See Judicial Council of California’s Criminal Jury Instructions (“CALCRIM”) number 581 (“Involuntary Manslaughter: Murder Not Charged — Pen. Code § 192(b)”)
Next, the jury must find that the defendant’s act directly or naturally caused — or otherwise would have probably resulted in — the victim’s death.
Finally, the jury must find that but for the defendant’s act, the victim would not have died.
Alternatively, a jury can convict the defendant of Involuntary Manslaughter if they find true the following elements:
Please note that determining a “legal duty” is considered to be a “matter of law” to be determined by a judge, as opposed to a “matter of fact” to be decided by a jury.
See CALCRIM no. 582 (“Involuntary Manslaughter: Failure to Perform Legal Duty—Murder Not Charged — Pen. Code § 192(b)”)
See also CALCRIM no. 540A (“Felony Murder: First Degree – Defendant Allegedly Committed Fatal Act”)
California Penal Code section 192(b)
Excluding any sentencing enhancements (such as for a Strike offense under California Penal Code section 667(a)&(b), and California Penal Code section 1192.7, if a defendant is convicted of felony Involuntary Manslaughter, then he or she can be expected to receive – assuming the judge orders prison – a term of 24, 36, or 48 months in a California penitentiary, pursuant to California Penal Code section 193 (prison terms).
However, as indicated above, the defendant can receive additional prison time if any of the following “special allegations” are proven:
According to CALCRIM, these are some of the most effective defenses to a charge of Involuntary Manslaughter:
Plastic surgeon receives 60 months’ incarceration for killing patient during lipo session
On August 20, 2010, Encino medical doctor Ehab Mohamed (44) administered liposuction to his patient Sharon Carpenter (61) in a criminally negligent manner that resulted in her dying on his operating table. The actual cause of death was determined to be an overdose of anesthesia after the end of their eight-hour procedure.
The LA County District Attorney’s Office also claimed that two months earlier, the doctor had performed a similar procedure on another patient, Ms. Zackie Handy (77), thereby causing her serious injury (though not death).
Mohamed eventually had his medical license suspended for failing to properly advise his patients of the risks involved in these surgical procedures; for failing to get sufficient training to perform them in a safe and competent manner; and for failing to have his assistants trained in both the procedure and how to safely operate the applicable equipment.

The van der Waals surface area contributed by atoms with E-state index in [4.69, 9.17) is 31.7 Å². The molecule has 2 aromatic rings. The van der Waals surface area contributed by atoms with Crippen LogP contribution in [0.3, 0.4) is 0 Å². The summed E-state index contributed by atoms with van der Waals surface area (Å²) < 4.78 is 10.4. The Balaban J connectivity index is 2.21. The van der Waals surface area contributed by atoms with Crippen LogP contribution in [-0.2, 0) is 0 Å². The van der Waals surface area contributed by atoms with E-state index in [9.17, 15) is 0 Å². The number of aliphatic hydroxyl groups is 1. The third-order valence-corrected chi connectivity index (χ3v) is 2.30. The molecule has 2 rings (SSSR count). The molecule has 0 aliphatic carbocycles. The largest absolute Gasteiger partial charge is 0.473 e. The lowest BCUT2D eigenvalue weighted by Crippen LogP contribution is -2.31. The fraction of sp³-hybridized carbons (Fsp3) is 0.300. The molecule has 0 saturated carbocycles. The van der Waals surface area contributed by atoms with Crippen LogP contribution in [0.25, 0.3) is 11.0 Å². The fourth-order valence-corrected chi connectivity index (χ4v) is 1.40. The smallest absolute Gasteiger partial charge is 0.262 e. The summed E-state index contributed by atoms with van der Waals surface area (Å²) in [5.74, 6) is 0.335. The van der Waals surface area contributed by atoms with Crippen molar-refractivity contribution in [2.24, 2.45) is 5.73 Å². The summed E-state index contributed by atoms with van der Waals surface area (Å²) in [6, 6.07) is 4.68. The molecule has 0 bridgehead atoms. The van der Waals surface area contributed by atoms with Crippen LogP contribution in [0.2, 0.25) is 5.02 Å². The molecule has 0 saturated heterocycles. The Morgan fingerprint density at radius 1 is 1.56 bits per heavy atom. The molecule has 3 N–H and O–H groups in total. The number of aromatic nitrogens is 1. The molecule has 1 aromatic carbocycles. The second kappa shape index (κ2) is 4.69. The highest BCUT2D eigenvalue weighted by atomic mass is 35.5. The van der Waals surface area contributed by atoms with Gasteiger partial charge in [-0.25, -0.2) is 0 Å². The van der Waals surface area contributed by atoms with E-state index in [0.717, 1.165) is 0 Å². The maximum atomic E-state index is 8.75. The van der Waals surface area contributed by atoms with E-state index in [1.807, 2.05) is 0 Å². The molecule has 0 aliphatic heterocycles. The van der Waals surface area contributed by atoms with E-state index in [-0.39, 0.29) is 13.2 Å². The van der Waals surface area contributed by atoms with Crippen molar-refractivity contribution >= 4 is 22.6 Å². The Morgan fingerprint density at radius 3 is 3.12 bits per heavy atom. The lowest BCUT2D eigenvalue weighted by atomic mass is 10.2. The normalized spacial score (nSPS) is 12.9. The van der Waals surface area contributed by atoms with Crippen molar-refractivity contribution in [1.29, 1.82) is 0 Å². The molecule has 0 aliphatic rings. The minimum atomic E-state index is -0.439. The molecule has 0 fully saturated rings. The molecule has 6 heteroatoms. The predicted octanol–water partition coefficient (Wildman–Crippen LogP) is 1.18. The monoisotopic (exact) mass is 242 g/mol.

In 2013, the medical board revoked his license following a lengthy investigation and process.
Almost four-and-a-half years after Carpenter’s death, jurors found Mohamed guilty of two felonies:
He was later sentenced to 60 months in a California prison, and received a restitution order for $5 million. See latimes.com.
A foreign national architect gets 12 months for negligently causing the death of a fireman
In late 2010, a Los Angeles city inspector conducted a final inspection on a brand-new estate that would sell for almost $8 million several years later. The mansion had been constructed by a foreign national named Gerard Becker (46) as his primary residence.
During this final inspection, Becker had informed the inspector that he wouldn’t be installing a fireplace – which, in fact, he did months later in a criminally negligent manner by installing a fireplace intended only for outdoors inside the living room. Becker apparently didn’t realize that an outdoor fireplace contains inherently flammable materials.
In any event, shortly after he took possession of the property (Feb. 2011), the inadequately vented fireplace emitted burning embers into the living room, which caught fire and spread from there throughout the rest of the main house.
LAFD arrived to put out the flames, but when the roof collapsed, firefighter Glenn Allen (age unknown) was killed and two of his colleagues were seriously hurt while they fought the flames.
Following an investigation, LAFD found that the improperly vented fireplace had caused flames to shoot upwards to the living room ceiling, which then caved in on the three firefighters.